Horses of the Æsir

From Wikipedia, the free encyclopedia
Jump to: navigation, search

The horses of the Æsir are listed twice.

The Eddic poem Grímnismál gives the following names:

Glad and Gyllir,
Gler and Skeidbrimir,
Sillfrintopp and Sinir,
Gisl and Falhofnir,
Gulltopp and Lettfeti;
on these steeds the Æsir
each day ride,
when they to council go,
at Yggdrasil’s ash.
Grímnismál (30), Thorpe's translation[1]

Snorri Sturluson paraphrases this stanza in his Gylfaginning:

Each day the Æsir ride thither up over Bifröst, which is also called the Æsir's Bridge. These are the names of the Æsir's steeds: Sleipnir is best, which Odin has; he has eight feet. The second is Gladr, the third Gyllir, the fourth Glenr, the fifth Skeidbrimir, the sixth Silfrintoppr, the seventh Sinir, the eighth Gisl, the ninth Falhófnir, the tenth Gulltoppr, the eleventh Léttfeti. Baldr's horse was burnt with him; and Thor walks to the judgment.
Gylfaginning (15), Brodeur's translation[2]

Apart from Sleipnir, Odin's eight-legged horse, and Gulltoppr, who belongs to Heimdallr according to the Prose Edda,[3] nothing is known about these horses, especially their owner. These names are yet listed in the þulur.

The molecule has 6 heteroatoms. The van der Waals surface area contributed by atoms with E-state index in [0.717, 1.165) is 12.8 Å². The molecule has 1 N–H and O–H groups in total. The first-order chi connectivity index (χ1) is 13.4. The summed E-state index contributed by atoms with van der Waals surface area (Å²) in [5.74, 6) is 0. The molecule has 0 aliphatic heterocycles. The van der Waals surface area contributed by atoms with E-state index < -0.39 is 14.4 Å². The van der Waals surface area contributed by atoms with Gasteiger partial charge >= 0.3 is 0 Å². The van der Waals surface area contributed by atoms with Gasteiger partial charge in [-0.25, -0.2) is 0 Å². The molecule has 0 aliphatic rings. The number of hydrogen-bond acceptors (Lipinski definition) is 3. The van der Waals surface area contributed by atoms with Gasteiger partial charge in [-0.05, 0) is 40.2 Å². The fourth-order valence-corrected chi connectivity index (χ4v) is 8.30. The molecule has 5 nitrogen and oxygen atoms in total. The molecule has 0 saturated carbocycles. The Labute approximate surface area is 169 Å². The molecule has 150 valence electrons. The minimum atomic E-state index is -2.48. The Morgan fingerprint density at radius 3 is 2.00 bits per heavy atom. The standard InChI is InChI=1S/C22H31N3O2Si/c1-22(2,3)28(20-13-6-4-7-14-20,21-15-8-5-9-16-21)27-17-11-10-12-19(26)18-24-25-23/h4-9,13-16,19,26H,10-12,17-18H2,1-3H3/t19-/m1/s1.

Other horses are mentioned elsewhere: Gullfaxi, which originally belonged to Hrungnir, but who was given by Thor to his son Magni after he killed the giant (Skáldskaparmál, 17), Blóðughófi, which belongs to Freyr (Kálfsvísa) and Hófvarpnir, which is ridden by Gná (Gylfaginning, 35).

Meanings[edit]

  • Blóðughófi: "Bloody-hoof";
  • Falhófnir: "Hairy-hoof" or "Hidden-hoof", i.e. whoses hoofs are covered with hair, or "Pale-hoof";
  • Gulltoppr: "Gold-tuft";
  • Gísl: related to "beam", "ray";
  • Glaðr: "Glad" or "Bright";
  • Glær:[4] "Clear", "Glassy";
  • Gullfaxi: "Golden-mane"
  • Gyllir:[5] "Golden";
  • Hófvarpnir : "Hoof-thrower";
  • Léttfeti: "Light-foot";
  • Silfrintoppr: "Silver-tuft";
  • Sinir: "Sinewy";
  • Skeiðbrimir: "the one which snorts as he runs";
  • Sleipnir: "trickster";

Notes[edit]

  1. ^ Thorpe, Benjamin (trans.). 1866. Edda Sæmundar Hinns Froða: The Edda Of Sæmund The Learned. London: Trübner & Co.
  2. ^ Brodeur, Arthur Gilchrist (trans.). 1916. Snorri Sturluson: The Prose Edda. New York: The American-Scandinavian Foundation.
  3. ^ Gylfaginning (27, 49), Skaldskaparmal (8).
  4. ^ In the manuscripts of the Prose Edda, Glær is mentioned in the Codex Regius only. The Codex Wormianus and the Codex Trajectinus have the alternate name Glenr.
  5. ^ Gyllir is also the name of a giant in the þulur, whose name means "Yeller".